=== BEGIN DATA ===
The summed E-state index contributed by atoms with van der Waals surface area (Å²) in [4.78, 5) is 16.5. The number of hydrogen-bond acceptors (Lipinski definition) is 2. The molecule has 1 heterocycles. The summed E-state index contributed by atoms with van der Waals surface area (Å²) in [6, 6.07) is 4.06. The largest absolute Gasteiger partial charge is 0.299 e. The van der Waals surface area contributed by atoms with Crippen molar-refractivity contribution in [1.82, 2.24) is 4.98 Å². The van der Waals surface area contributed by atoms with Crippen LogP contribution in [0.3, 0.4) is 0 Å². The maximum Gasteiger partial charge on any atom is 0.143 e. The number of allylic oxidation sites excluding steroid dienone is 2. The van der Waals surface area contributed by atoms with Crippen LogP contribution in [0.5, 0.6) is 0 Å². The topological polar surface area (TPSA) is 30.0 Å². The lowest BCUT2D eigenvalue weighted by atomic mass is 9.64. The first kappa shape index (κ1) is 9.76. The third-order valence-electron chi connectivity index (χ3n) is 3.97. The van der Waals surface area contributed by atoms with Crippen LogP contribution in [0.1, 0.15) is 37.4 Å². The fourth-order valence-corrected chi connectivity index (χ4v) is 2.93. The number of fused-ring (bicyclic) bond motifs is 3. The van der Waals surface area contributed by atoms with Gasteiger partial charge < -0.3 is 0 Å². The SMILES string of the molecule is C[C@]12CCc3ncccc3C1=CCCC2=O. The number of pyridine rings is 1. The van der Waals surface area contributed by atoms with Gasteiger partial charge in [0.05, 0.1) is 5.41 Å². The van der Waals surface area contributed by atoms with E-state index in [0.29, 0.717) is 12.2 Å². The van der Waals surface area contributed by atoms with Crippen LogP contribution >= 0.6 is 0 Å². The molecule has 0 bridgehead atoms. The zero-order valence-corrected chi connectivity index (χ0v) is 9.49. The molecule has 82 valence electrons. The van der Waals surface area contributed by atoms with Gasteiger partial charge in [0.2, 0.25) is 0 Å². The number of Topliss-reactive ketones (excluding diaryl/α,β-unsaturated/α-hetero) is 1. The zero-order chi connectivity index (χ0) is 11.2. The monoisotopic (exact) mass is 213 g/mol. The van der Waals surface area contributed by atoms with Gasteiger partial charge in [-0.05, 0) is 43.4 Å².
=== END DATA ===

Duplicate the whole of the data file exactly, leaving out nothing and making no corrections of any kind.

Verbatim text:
The summed E-state index contributed by atoms with van der Waals surface area (Å²) in [4.78, 5) is 16.5. The number of hydrogen-bond acceptors (Lipinski definition) is 2. The molecule has 1 heterocycles. The summed E-state index contributed by atoms with van der Waals surface area (Å²) in [6, 6.07) is 4.06. The largest absolute Gasteiger partial charge is 0.299 e. The van der Waals surface area contributed by atoms with Crippen molar-refractivity contribution in [1.82, 2.24) is 4.98 Å². The van der Waals surface area contributed by atoms with Crippen LogP contribution in [0.3, 0.4) is 0 Å². The maximum Gasteiger partial charge on any atom is 0.143 e. The number of allylic oxidation sites excluding steroid dienone is 2. The van der Waals surface area contributed by atoms with Crippen LogP contribution in [0.5, 0.6) is 0 Å². The topological polar surface area (TPSA) is 30.0 Å². The lowest BCUT2D eigenvalue weighted by atomic mass is 9.64. The first kappa shape index (κ1) is 9.76. The third-order valence-electron chi connectivity index (χ3n) is 3.97. The van der Waals surface area contributed by atoms with Crippen LogP contribution in [0.1, 0.15) is 37.4 Å². The fourth-order valence-corrected chi connectivity index (χ4v) is 2.93. The number of fused-ring (bicyclic) bond motifs is 3. The van der Waals surface area contributed by atoms with Gasteiger partial charge < -0.3 is 0 Å². The SMILES string of the molecule is C[C@]12CCc3ncccc3C1=CCCC2=O. The number of pyridine rings is 1. The van der Waals surface area contributed by atoms with Gasteiger partial charge in [0.05, 0.1) is 5.41 Å². The van der Waals surface area contributed by atoms with E-state index in [0.29, 0.717) is 12.2 Å². The van der Waals surface area contributed by atoms with Crippen LogP contribution >= 0.6 is 0 Å². The molecule has 0 bridgehead atoms. The zero-order valence-corrected chi connectivity index (χ0v) is 9.49. The molecule has 82 valence electrons. The van der Waals surface area contributed by atoms with Gasteiger partial charge in [0.2, 0.25) is 0 Å². The number of Topliss-reactive ketones (excluding diaryl/α,β-unsaturated/α-hetero) is 1. The zero-order chi connectivity index (χ0) is 11.2. The monoisotopic (exact) mass is 213 g/mol. The van der Waals surface area contributed by atoms with Gasteiger partial charge in [-0.05, 0) is 43.4 Å².